02:39:30 pm on August 6, 2012 |
The new 0.4.2 version of the Android Connector for M2E (m2e-android) has been released. The Android Configurator is a plug-in for Maven Integration for Eclipse (m2e) that adds support for the Android Developer Tools (ADT) and the Maven Android Plugin. It brings the power of Maven dependency management into the ADT.
Updates for this release include:
- Fix: Support for ADT 20
- Support for Android “apklib” Libraries (not fully completed, waiting on support for multi-module libraries)
Special thanks to Anthony Dahanne for infrastructure support and help getting the integration tests running, Benoit Billington and Jason van Zyl for their pull requests, and all the githubbers who reported bugs and provided feedback. Any problems, please report them here.
- Fix: Support for ADT 20
06:35:42 pm on March 31, 2012 |
The new 0.4.1 version of the Android Connector for M2E (m2e-android) has been released. The Android Configurator is an Maven Integration for Eclipse (m2e) plug-in that adds maven support for the Android Developer Tools (ADT) and the Maven Android Plugin. It brings the power of Maven dependency management into the ADT.
Updates for this release include:
- Fix: Support for ADT 17.
- Fix: JRE classpath container no longer added to Android projects.
- Minor bug fixes.
08:23:49 pm on November 8, 2011 |
The new 0.4.0 version of the Android Connector for M2E (m2e-android) has been released. The Android Configurator is an Maven Integration for Eclipse (m2e) plug-in that adds maven support for the Android Developer Tools (ADT) and the Maven Android Plugin. It brings the power of Maven dependency management into the ADT.
Updates for this release include:
- Support for ADT 15.
- Support for the android-maven-plugin rename.
- Minor bug fixes.
01:41:12 pm on October 22, 2011 |
As part of a work spike we recently looked at cleaning up some technical debt within our application performance monitoring. Through previous iterations our existing monitoring is all over the place, with metrics captured at multiple points including Spring handler interceptors, exception resolvers and annotation-aspects.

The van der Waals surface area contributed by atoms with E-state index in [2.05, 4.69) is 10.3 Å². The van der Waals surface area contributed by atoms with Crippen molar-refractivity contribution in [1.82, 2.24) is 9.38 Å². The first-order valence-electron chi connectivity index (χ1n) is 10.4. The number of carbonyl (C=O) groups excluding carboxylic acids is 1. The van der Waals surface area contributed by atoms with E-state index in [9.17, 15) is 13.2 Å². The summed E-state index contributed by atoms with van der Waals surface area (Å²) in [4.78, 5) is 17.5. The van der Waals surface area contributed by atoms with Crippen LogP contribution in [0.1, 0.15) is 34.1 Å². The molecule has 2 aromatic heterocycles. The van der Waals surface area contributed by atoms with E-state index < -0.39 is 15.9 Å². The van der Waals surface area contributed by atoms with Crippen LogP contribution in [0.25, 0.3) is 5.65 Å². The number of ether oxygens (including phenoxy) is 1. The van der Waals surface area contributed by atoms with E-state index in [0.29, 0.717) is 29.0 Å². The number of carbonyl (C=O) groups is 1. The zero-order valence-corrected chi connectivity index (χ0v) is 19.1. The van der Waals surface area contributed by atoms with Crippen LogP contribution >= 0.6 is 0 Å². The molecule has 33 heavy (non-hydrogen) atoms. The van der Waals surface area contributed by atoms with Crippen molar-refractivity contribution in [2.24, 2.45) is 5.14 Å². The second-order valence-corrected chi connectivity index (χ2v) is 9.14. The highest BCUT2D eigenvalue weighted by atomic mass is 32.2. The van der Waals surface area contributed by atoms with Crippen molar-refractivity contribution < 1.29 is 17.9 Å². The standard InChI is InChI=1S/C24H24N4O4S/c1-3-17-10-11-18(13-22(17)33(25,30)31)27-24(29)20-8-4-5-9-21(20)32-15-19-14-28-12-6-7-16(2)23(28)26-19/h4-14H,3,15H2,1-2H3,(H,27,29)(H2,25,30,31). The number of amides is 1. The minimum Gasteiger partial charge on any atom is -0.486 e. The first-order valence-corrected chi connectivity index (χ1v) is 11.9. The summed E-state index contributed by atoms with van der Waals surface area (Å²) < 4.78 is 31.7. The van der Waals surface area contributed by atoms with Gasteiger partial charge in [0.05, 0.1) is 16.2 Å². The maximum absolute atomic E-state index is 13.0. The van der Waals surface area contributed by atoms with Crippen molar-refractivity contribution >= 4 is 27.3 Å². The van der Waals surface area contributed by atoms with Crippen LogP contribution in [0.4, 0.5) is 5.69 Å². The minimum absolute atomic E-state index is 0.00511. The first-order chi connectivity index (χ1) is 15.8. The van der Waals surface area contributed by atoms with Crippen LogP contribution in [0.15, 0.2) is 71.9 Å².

While our team differed on the exact approach, we all agreed the current situation was unacceptable and we needed to unify our approach. At my company we have many internal APIs, including one for monitoring. However, in our experience many of them suffer from Not Invented Here syndrome: symptoms including idiosyncratic coding standards.
But the biggest problem is that internal APIs are often stale, with unfixed bugs, no obvious means to push upstream changes, and often using outdated dependencies (such as Spring 2.5.x). We simply lack the resources to keep them up-to-date.
With this in mind, we decided it would be better to use an open source monitoring library. The main benefit being that public, open source libraries tend to attract more developers and are, so the theory went, better supported. So I took the responsibility to review the current Java, open-source monitoring libraries. To keep the spike time-limited, we specified a check-list of possible features we’d like to see:
- Counts or hits
- Timings (including average timings)
- Standard deviations
- Distinguish timings and counts between success and failure
- Spring support
- JMX support
- SPI for customising monitoring if some of the above aren’t fulfilled
So here are our findings:
Jamon is probably the most established monitoring framework, so it was one of the first ones we looked at. While it certainly covers all the metrics we wanted (and then some) there was no JMX support and limited Spring support. With poor documentation and no obvious means to customise its functionality, we decided not to go with it.